Monthly Archives: March 2013

It was a Fiasco!

Tonight I ran Fiasco for the Monday night Skype game.  It was…  interesting.

We recently got a whole bunch of Fiasco PDFs for Christmas (thanks John!) and the low/no prep characteristic of the game appealed to me for “hip pocket” games run at the last minute.  Because our Monday Night Skype group was having some scheduling problems, I thought I would try setting up a room in Vyew with a quick start version of one of the scenarios so that I would have something to offer on a night when the regular game couldn’t run.

I decided to go with the Dragon Slayers playset for Fiasco because, well, it was a pretty standard trope and looked rather funny.  Because I wanted it to be a game that I could pull out and run quickly, I did some of the groundwork that is normally left to the players by rolling for some of their relationships.  Here are the characters for the session –

B’hludd (Half-Ork Ranger) – B’hludd joined the adventuring party with his friend Dies to try to raise money to buy and open a tavern.  He was bound by a blood ritual to Elshara, and was trying to track down Lilith for a bounty, but was unaware that Lilith wasn’t a woman.  He was also questing for the legendary Blade of Calamity, rumored to be in the dungeon.  Unbeknownst to him, his old master, now a mummy, was the big bad in the dungeon.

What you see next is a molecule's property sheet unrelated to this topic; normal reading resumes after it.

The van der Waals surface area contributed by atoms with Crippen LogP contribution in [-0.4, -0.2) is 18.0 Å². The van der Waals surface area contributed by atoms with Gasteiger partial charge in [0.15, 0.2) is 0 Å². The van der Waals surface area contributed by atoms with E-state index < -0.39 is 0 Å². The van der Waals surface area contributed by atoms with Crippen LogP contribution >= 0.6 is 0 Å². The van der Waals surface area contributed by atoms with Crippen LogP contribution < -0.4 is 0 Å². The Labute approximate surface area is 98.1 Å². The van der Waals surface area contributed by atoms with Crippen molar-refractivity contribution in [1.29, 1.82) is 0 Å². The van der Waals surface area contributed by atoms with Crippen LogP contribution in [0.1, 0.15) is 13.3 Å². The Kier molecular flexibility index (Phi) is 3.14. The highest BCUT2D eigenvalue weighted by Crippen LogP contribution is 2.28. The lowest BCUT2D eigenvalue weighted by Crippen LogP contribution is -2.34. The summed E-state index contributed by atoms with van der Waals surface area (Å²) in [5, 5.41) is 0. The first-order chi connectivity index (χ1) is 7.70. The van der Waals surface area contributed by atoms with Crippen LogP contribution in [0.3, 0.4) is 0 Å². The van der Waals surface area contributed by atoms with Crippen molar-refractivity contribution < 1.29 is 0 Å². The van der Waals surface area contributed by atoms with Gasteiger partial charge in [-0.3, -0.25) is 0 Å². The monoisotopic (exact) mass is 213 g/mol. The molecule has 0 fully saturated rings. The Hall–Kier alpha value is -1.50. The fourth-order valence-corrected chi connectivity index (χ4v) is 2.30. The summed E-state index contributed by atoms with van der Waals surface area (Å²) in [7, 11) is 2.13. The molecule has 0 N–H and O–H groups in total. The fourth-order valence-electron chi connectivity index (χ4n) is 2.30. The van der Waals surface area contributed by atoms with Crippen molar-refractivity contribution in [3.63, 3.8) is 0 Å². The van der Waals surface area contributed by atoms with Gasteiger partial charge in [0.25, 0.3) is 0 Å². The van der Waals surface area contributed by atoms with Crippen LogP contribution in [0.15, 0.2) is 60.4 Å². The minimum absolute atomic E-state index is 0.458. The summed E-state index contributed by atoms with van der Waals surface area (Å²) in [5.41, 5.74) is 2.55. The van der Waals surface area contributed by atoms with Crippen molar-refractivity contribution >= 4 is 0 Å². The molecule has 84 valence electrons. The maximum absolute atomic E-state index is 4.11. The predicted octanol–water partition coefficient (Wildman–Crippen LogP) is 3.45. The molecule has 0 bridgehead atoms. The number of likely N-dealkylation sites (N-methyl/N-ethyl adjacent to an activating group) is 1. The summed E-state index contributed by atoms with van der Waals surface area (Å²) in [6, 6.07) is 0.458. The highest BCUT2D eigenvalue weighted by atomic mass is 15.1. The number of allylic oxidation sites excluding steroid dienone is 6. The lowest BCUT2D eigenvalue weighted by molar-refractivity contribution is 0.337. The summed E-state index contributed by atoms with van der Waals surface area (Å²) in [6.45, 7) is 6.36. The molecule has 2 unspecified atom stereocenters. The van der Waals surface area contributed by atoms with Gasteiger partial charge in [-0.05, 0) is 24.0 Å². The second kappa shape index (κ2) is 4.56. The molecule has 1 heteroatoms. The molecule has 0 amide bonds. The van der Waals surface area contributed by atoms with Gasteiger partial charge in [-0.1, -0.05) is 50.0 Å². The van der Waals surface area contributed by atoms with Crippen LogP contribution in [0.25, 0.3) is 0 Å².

Dies-Between-Battles (Kobold Monk) – Dies had joined the adventuring group seeking loot with which to purchase a tavern with his friend B’hludd.  Mike the Fighter had killed his father, though he doesn’t know that.  He had won Elshara in a poker game and she now served him as a thrall.

Elshara (Elf Cleric/Mage) – brought along by Dies, she arranged for Lilith to join the party and hired him to assassinate Dies.  She was bound by a blood oath to B’hludd.  She was also seeking a magical ring on the finger of the big bad, a mummy who was her old master.

Lilith (Human Assassin) – hired by Elshara to assassinate Dies-Between-Battles.  Trying to show up Mike the Fighter and take over leadership of the group, and outdo him in heroics.  Unbeknownst to him, B’hludd is pursuing him for a bounty.  Claims to be a rogue.

Mike the Fighter (Human Fighter) – leader of the group, trying to fend off attempts by Lilith to take over.  Wants to outdo everyone, particularly Lilith, in heroics.  Wants the Blade of Calamity because he thinks it will make him look badass.  Dies-Between-Battles killed his father, though he doesn’t know it.

The adventurers met in a tavern and heard rumors of a terrifying and powerful mummy powerfully terrifying a rural community, which had offered a reward for the creature’s demise.  The game opened with them staring at a small crypt containing stairs…  leading down.

Well – it was a Fiasco.  The party got together and then separated, fell down chutes, fought mummies, spied on one another, got stuck in a gelatinous cube, and just generally behaved like a typical dungeon party.  Act I was going through the dungeon, with Act II planned to be the aftermath.  We got as far as the Tilt and Act II without finding out who had the magic ring, though it  seemed likely that B’hludd would start Act II with the Blade of Calamity in his possession.

Everyone had one heck of a good time, including me.  The Vyew set up allowed us to keep track of all the vital information, dice, and relationships even though we were far apart, and the game ran smoothly.